Henry Luce's titanic magazines -- Time, Life, Fortune and Sports Illustrated -- started to decline about 20 years after his death, in 1967. And this downward trajectory was punctuated with the recent announcement that Time-Warner would spin off the remaining Time Inc magazines to survive on their own in the internet era.
Yet the power and prestige of the magazines in the middle decades of the 20th century was unparalleled. For those who lived through their domination or want to engage in a bit of media archaeology, a good place to start to understand their remarkable place in U.S. culture is Alan Brinkley's The Publisher: Henry Luce and His American Century.
On the slightly lighter and shorter side is Maureen Dowd's recent column,"As Time Goes Bye," reminiscing about working in Time's Washington and New York offices in the early 1980s. These were still "glory days," when Time was a posh place to work, money flowed like wine, and it had "a Mad Men aura of whiskey, cigarettes, four-hour sodden lunches," and limos would drive you to the moon. Being a reporter was like being a member of a Yale secret society (unless you were a woman). Says Dowd: "a plummy time."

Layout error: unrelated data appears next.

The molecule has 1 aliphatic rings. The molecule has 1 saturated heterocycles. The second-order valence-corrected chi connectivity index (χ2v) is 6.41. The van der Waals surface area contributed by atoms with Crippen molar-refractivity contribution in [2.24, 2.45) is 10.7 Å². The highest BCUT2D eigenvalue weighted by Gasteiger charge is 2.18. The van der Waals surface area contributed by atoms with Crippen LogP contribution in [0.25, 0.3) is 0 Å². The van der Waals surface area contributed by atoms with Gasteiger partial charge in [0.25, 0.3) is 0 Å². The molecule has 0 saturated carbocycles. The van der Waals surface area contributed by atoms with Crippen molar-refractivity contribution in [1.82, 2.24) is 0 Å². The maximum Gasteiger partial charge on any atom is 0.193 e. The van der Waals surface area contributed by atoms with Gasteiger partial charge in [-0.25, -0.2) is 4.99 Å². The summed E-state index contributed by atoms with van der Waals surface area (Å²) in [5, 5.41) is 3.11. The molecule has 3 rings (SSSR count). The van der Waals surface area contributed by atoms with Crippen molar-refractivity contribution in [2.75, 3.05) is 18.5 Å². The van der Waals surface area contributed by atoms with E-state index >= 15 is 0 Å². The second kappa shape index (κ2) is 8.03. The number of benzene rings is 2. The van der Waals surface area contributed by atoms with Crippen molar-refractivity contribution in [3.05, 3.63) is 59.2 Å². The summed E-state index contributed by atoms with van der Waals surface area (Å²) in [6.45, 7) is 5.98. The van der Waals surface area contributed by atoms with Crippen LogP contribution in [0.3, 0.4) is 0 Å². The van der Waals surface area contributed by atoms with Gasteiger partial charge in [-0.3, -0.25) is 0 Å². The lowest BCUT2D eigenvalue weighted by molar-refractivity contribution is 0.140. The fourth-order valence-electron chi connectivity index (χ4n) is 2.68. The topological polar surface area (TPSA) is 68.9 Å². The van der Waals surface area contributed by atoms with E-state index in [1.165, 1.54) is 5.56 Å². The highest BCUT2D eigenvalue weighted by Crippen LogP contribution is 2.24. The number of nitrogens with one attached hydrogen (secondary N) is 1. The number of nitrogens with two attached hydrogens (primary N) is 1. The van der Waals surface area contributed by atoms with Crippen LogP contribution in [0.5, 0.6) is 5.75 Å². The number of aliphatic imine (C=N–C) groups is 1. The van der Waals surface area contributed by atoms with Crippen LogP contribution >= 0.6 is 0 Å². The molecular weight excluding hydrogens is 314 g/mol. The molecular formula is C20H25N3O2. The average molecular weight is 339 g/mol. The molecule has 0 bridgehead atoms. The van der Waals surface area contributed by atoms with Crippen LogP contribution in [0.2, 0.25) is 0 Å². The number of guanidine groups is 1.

For many years, as Dowd suggests, the symbol of Time Inc's power in the journalism profession was the uninhibited spending by its writers and executives. No ink-stained wretches there. My initiation into these rites of excess was in 1966, when I was a summer intern in the London office headed by bureau chief Henry Luce III, son of the founder. I had worked on the college newspaper (no money) and was studying in England (subsistence stipend above tuition).